0:17:530:17:55

So, I reckon there is a profit in that somewhere between £50 and £80.

0:17:550:17:59

-Yeah?

-Win, lose or draw, we'll probably go for it!

0:17:590:18:02

-Oh, you don't have to decide yet!

-You decide later.

0:18:020:18:05

Now for the audience, let's find out what

0:18:050:18:07

the auctioneer thinks.

0:18:070:18:09

The most important thing about this little item is the maker.

0:18:090:18:14

It's Tiffany.

0:18:140:18:16

One of the most prestigious designers and retailers of jewellery and glass.

0:18:160:18:20

How much is it worth, Anita?

0:18:200:18:22

-Estimate, 40 to 60.

-That cunning James Lewis, he only paid £40.

0:18:220:18:26

Which is brilliant, isn't it?

0:18:260:18:28

-So, look forward to a bit of fun at the auction, won't we?

-Of course!

0:18:280:18:32

70, 80...

0:18:340:18:38

-So, girls, are you excited?

-Very!

0:18:380:18:39

-I mean, this is a big day, isn't it?

-Oh, yes!

-A very big day!

0:18:390:18:44

-A very big day.

-Yes.

0:18:440:18:46

The room is crowded.

0:18:460:18:47

The first lot is the Art Deco-style clock, and here it comes!

0:18:470:18:50

It's an Art Deco-style alabaster clock.

0:18:500:18:54

Classic design. Start me at £10.

0:18:540:18:57

10 bid. With you, sir, at 10. 12.

0:18:570:19:00

-15. 18. 20.

-Come on!

0:19:000:19:02

22. 25. 28. 30.

0:19:020:19:06

-We're in profit!

-It's with you, sir, at £30.

0:19:060:19:09

On the floor at £30.

0:19:090:19:11

-We're in profit!

-£30. £30.

0:19:110:19:14

£30 is plus £2 and that's a very good start!

0:19:140:19:17

-Thank you, Paul!

-Thank you!

-Now, Pat, it's down to you, look up.

0:19:170:19:21

It's this Regency-style stool, ladies and gentlemen.

0:19:210:19:24

Now, a lovely little children's rocking chair. Start me at £40.

0:19:240:19:29

Start me at... 20 bid. I'll take 20.

0:19:290:19:33

-Come on! Oh!

-I'll take 20.

0:19:330:19:35

Any advance on 20? 30.

0:19:350:19:37

I'll catch you in a minute. 30. 40.

0:19:370:19:39

-Come on!

-50. 60.

0:19:390:19:43

Any advance on 60? 70, back in! 80.

0:19:430:19:47

-Yes! Yes!

-Any advance on 80?

0:19:470:19:50

90.

0:19:500:19:52

£100. 100.

0:19:520:19:55

Any advance on £100? 110.

0:19:550:20:00

-Good call!

-My goodness!

0:20:000:20:02

-Come on!

-120.

0:20:020:20:04

130. £130.

0:20:040:20:08

With you, sir, at 130.

0:20:080:20:10

All done at 130? 130.

0:20:100:20:14

-Good Lord! £130!

-Great!

0:20:140:20:17

You've made £95 profit on that.

0:20:170:20:20

95 plus two, you are plus 97. Standby!

0:20:200:20:23

An interesting lot,

0:20:230:20:25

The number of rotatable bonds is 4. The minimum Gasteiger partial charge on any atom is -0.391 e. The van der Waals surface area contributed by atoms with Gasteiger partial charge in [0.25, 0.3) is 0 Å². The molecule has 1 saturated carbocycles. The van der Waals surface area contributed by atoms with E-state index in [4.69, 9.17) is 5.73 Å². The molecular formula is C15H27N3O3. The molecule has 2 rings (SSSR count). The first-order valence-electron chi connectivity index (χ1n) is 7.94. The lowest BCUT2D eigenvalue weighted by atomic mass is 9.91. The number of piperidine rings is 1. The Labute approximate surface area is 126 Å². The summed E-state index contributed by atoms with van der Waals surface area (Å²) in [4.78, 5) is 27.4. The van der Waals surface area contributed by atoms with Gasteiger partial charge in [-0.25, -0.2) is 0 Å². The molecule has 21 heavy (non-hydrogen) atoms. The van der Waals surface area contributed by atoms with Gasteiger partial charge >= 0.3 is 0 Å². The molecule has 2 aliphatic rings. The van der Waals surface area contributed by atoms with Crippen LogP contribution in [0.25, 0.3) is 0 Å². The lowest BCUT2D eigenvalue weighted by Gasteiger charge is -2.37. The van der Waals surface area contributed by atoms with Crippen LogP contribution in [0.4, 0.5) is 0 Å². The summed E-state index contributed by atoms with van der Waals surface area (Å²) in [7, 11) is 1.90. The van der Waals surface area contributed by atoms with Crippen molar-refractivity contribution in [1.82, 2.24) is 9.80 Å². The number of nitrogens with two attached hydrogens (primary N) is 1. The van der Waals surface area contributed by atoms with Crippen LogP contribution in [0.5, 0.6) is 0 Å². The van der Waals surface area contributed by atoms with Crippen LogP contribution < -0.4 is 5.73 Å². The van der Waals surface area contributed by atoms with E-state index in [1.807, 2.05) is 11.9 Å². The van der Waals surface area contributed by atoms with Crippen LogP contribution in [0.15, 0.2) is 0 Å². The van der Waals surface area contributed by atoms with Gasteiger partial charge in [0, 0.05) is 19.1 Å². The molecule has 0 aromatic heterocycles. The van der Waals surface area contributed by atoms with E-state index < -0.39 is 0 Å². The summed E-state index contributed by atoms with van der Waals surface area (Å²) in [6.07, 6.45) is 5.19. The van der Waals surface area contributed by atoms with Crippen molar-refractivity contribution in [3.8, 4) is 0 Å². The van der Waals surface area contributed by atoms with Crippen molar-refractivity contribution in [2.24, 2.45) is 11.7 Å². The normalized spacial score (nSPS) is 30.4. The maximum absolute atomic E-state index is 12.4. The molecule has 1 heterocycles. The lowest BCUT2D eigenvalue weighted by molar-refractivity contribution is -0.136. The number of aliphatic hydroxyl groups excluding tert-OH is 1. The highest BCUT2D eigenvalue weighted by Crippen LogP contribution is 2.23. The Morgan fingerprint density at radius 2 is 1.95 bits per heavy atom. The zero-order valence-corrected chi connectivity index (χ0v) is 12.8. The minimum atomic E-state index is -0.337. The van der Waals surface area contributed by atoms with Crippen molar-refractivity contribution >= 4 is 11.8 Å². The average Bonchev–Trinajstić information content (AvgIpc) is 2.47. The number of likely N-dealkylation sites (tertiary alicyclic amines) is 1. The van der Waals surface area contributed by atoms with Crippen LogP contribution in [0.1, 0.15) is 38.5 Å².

It's a bronzed Cubist nude by Giovanni Schoeman

0:20:250:20:30

and I can start the bidding at £30.

0:20:300:20:34

-It's with me at 30. 40. 50. 60.

-Yes!

0:20:340:20:39

-70. 80.

-Bring it on!

0:20:390:20:41

90. 100. 110. 110.

0:20:410:20:45

-Ephie!

-With you, sir, at £110.

0:20:450:20:48

-We're doing well, Paul!

-Any advance on 110? All done at 110?

0:20:480:20:52

110.

0:20:520:20:54

£110, that is amazing!

0:20:540:20:57

You've made £40 profit on that, Pat,

0:20:570:21:00

which means overall you are plus £137.

0:21:000:21:03

Now, what about this bonus buy?

0:21:030:21:05

-Yes, or no?

-Yes?

-Right, I'll go with you.

-Yes.

-You think yes?

0:21:050:21:08

-Well, done, ladies.

-You're definitely going to do this?

0:21:080:21:11

-Yes, yes!

-She's a superior lady.

0:21:110:21:14

-She's the Mother Superior!

-Yes, yes!

0:21:140:21:16

Well, the Mother Superior says yes!

0:21:160:21:18

We are going with the bonus buy, and here it comes!

0:21:180:21:21

By Charles Rennie Mackintosh.

0:21:210:21:23

It's a little electroplated teaspoon for Miss Cranston's Willow Tearooms.

0:21:230:21:28

Now, these do not come often on the market.

0:21:280:21:30

-Start me at 100. £80, then? 80 bid.

-You've made a profit.

0:21:300:21:37

Any advance on 80? 90. 100. 110.

0:21:370:21:43

-Look out!

-120. 130. 140. 150.

0:21:430:21:46

-160.

-Yes!

-£160. Any advance on 160?

0:21:460:21:53

-Any advance... 170, back in.

-Yes!

0:21:530:21:57

Now, that... What a legend!

0:21:570:22:00

Any advance on 170? All done at 170?

0:22:000:22:03

180, back in again. 180.

0:22:030:22:06

Any advance on 180? All done at 180?

0:22:060:22:11

-180.

-£180.

-Well done!

0:22:110:22:15

-You are plus £115.

-Well done!

0:22:150:22:18

-How about that!

-You deserved it!

0:22:180:22:21

-Well done!

-£115 profit! Isn't that phenomenal?

0:22:210:22:24

£115! I can't believe it!

0:22:240:22:27

That is absolutely wonderful.

0:22:270:22:30

So, overall then, 137, 237, 247...

0:22:300:22:34

£252 plus. £252!

0:22:340:22:39

-£252!

-Yes!

0:22:390:22:43

We don't see this ever happen! £252!

0:22:430:22:48

We don't do it in halves, do we?

0:22:480:22:50

-You certainly do not!

-We certainly don't!

0:22:500:22:52

-You've more than doubled your money, which is phenomenal.

-Super!

0:22:520:22:56

The next thing is you've got to keep quiet, all right?

0:22:560:22:59

I don't want you telling those Blues anything.

0:22:590:23:01

-Mum's the word.

-Look miserable.

0:23:010:23:03

130...

0:23:050:23:07

Now, the big question, you girls, is do you know how the Reds got on?

0:23:120:23:16

-We have no idea.

-No idea, that's the way we like to keep it.

0:23:160:23:19

Are you feeling nervy at all? Do you see a...

0:23:190:23:22

Not at all. We're all excited.